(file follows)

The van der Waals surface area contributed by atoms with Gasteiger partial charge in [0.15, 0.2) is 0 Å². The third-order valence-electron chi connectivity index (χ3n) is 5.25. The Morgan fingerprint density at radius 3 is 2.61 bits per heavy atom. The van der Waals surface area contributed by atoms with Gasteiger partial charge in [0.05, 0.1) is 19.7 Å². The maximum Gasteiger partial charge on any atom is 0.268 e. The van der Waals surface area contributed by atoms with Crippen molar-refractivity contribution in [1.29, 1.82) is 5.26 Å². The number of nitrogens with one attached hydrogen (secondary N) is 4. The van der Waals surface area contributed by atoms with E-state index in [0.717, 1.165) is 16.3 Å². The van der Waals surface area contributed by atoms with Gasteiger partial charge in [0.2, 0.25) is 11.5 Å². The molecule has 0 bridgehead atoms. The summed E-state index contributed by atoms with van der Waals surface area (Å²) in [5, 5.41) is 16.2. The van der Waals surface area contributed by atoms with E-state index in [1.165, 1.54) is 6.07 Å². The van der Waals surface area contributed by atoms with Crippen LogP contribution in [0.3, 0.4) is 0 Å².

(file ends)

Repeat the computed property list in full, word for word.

The van der Waals surface area contributed by atoms with Gasteiger partial charge in [0.15, 0.2) is 0 Å². The third-order valence-electron chi connectivity index (χ3n) is 5.25. The Morgan fingerprint density at radius 3 is 2.61 bits per heavy atom. The van der Waals surface area contributed by atoms with Gasteiger partial charge in [0.05, 0.1) is 19.7 Å². The maximum Gasteiger partial charge on any atom is 0.268 e. The van der Waals surface area contributed by atoms with Crippen molar-refractivity contribution in [1.29, 1.82) is 5.26 Å². The number of nitrogens with one attached hydrogen (secondary N) is 4. The van der Waals surface area contributed by atoms with E-state index in [0.717, 1.165) is 16.3 Å². The van der Waals surface area contributed by atoms with Gasteiger partial charge in [0.2, 0.25) is 11.5 Å². The molecule has 0 bridgehead atoms. The summed E-state index contributed by atoms with van der Waals surface area (Å²) in [5, 5.41) is 16.2. The van der Waals surface area contributed by atoms with E-state index in [1.165, 1.54) is 6.07 Å². The van der Waals surface area contributed by atoms with Crippen LogP contribution in [0.3, 0.4) is 0 Å².